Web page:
Dad-of-two Russell Hunt, 35, fell into a month-long coma after developing blood poisoning while deployed in South America back in 2005.
The infection left him with muscle damage in both legs and it took him months to learn to walk again.
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More than 15 years later he still relies on splints to walk, and occasionally a walking stick.
At the time navy doctors said he had recovered, but in 2010 Russell was diagnosed with post traumatic stress disorder as well as anxiety and depression, which only got worse.
The former Leading Hand told The News: ‘At my lowest I didn’t really feel like myself. I could be angry, short-tempered, I didn’t want to do anything or go anywhere or see anyone. The only way I could cope was by drinking.
‘There were some dark times I thought about taking my own life and ending it all.
‘It was very hard for my family to watch. I didn’t understand it and they didn’t either.
In 2018, a few years after leaving the navy and finding a new job at BAE Systems, Russell approached the Help for Heroes’ Hidden Wounds team for support with his mental health.
He went through some courses with the Hidden Wounds team, and they pointed out some of the other things Help for Heroes does - one of them being the Invictus Games. During the 2019 Invictus Game trials in Sheffield, Russell won gold in the wheelchair rugby team and bronze in cycling and was selected to go further.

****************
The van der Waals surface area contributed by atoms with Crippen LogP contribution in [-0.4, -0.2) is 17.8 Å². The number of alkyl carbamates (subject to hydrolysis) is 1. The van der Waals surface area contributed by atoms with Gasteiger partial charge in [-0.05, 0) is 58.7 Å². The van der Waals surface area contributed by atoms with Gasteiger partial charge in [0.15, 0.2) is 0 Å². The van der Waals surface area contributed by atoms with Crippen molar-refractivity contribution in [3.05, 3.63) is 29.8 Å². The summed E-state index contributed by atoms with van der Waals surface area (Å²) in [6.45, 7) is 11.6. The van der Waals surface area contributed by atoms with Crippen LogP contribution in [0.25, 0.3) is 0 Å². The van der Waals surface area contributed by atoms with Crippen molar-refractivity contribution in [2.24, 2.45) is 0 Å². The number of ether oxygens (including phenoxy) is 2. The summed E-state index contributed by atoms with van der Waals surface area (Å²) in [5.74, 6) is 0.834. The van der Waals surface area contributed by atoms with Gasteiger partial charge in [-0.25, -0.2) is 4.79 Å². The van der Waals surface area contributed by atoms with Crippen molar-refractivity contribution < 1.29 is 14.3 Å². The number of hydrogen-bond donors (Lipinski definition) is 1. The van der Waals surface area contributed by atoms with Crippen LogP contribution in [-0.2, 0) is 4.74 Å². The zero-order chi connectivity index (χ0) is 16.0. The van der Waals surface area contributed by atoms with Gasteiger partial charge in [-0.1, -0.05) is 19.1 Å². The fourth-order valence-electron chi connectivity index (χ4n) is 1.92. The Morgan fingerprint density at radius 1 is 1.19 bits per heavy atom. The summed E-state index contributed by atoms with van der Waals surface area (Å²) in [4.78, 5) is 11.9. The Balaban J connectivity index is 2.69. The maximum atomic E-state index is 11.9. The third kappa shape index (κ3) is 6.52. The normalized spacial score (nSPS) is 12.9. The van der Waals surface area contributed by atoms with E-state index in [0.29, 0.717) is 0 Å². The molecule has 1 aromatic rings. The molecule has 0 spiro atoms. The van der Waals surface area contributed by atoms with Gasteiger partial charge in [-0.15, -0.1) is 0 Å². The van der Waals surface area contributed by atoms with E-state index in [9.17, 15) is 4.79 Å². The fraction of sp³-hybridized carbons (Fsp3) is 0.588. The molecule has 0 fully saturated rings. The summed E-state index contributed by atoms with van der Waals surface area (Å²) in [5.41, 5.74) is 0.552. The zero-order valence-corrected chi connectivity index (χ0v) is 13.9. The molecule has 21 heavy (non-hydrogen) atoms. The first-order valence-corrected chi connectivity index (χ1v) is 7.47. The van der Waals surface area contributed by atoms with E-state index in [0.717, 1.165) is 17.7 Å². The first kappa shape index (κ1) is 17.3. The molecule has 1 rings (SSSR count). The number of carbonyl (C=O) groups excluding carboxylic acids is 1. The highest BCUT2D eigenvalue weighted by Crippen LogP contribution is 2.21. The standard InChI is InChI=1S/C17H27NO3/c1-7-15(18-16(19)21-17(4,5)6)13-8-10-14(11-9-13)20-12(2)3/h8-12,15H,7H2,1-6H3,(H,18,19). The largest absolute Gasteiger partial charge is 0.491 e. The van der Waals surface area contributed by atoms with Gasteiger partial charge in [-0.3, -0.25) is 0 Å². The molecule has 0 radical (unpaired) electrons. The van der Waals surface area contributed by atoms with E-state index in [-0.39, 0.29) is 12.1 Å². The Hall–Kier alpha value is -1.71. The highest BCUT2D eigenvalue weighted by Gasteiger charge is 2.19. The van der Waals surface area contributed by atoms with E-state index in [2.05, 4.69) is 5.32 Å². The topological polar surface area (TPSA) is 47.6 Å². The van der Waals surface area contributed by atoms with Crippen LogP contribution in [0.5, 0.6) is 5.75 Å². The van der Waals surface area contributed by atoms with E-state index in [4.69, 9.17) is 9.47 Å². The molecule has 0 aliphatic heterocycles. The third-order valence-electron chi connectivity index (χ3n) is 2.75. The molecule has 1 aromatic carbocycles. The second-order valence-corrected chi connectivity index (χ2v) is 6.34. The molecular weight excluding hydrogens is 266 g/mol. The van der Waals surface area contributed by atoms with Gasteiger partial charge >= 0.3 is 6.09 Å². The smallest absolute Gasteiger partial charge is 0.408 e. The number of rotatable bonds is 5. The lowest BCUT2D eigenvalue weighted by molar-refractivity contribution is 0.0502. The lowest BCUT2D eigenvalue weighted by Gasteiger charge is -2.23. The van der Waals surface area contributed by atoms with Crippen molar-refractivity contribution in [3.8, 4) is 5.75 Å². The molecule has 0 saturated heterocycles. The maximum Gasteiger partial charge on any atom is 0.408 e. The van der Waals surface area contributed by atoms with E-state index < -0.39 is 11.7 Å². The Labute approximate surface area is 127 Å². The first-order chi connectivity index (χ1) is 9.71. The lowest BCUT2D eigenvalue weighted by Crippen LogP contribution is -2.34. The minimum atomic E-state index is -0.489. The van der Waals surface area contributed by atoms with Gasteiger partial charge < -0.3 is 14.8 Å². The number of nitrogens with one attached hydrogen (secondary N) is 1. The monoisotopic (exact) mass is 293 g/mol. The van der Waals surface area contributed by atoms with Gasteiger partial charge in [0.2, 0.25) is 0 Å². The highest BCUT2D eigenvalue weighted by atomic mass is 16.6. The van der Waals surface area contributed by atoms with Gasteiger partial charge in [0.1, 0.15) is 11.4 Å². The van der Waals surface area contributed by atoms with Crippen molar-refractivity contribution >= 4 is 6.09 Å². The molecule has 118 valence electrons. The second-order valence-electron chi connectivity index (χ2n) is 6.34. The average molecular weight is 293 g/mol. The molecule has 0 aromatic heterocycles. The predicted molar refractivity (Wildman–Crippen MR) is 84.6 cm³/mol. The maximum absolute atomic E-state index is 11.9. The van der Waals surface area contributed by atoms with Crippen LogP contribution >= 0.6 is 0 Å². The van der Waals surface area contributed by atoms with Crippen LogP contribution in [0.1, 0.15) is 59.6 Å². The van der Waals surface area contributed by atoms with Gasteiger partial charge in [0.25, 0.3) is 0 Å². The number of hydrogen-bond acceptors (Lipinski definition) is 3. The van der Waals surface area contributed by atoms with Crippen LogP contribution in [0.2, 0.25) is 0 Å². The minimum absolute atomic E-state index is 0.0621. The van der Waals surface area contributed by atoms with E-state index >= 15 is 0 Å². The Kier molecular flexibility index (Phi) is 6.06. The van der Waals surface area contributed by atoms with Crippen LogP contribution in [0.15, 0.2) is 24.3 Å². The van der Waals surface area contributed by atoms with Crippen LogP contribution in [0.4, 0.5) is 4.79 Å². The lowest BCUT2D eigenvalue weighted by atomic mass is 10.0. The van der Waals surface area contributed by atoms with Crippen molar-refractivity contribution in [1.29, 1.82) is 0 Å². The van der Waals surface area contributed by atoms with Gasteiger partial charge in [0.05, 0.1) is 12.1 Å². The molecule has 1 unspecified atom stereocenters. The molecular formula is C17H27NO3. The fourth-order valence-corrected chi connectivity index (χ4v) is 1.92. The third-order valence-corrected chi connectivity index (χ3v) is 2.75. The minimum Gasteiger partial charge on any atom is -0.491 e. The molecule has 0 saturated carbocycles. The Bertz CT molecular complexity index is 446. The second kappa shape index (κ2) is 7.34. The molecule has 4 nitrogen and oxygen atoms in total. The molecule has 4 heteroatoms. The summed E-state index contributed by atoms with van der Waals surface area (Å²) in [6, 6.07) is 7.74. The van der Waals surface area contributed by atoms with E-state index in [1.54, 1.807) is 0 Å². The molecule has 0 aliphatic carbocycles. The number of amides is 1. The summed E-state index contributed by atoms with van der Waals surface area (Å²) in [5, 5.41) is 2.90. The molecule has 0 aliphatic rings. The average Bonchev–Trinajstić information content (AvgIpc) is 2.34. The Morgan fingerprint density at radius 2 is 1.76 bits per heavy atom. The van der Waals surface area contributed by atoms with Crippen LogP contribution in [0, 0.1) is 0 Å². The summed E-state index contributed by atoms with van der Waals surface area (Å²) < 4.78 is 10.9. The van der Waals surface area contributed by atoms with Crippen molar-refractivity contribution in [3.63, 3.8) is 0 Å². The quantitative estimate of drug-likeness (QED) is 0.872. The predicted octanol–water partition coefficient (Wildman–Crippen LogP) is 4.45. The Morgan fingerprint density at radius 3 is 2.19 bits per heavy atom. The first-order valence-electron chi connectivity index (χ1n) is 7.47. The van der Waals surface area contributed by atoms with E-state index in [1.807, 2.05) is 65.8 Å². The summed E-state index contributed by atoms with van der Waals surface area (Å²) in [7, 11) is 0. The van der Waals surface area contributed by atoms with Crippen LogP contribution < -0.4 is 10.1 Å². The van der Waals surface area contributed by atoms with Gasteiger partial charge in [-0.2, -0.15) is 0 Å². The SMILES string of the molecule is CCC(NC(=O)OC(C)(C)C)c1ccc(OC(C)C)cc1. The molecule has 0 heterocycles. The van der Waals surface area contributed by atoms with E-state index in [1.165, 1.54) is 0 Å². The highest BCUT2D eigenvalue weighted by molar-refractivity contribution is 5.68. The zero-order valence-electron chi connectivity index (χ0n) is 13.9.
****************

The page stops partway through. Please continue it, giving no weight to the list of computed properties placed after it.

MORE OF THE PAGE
Reflecting on his journey with Hidden Wounds he said: ‘It potentially did save my life. While I never went through with it the times I considered suicide, that’s not to say the next time I wouldn’t have.
‘From there it’s helped me no end. I have my confidence back, I’m able to speak to people again. It’s given me my life back.
‘I made lots of new friends including people who I will keep in contact with for a long time afterwards. It’s like a family. We’re all in similar positions – we have a unique ability to understand each other when maybe other people can’t.
‘I would absolutely tell other people in a similar situation to me to get in touch with them.’
Russell was due to appear at the games in 2020, however, the Covid-19 pandemic meant they were postponed until April 16 this year.
He will travel with his wife Hayley, 35, and sons Logan, 16, and Reid, 18 months, to The Hague in the Netherlands where they will watch him compete in wheelchair rugby, rowing and cycling.
Russell added: ‘It’s been a long time coming so it is exciting that it’s finally happened.
‘I’m hoping for some personal bests in the rowing and cycling. Medals would be nice but it’s just about being there and the whole process.’
To find out more about Hidden Wounds visit helpforheroes.org.uk/get-support/mental-health-and-wellbeing/hidden-wounds-service.
Team UK in the games – presented by BAE Systems – will compete in nine sports: athletics, archery, wheelchair basketball, cycling, powerlifting, indoor rowing, wheelchair rugby, swimming and sitting volleyball.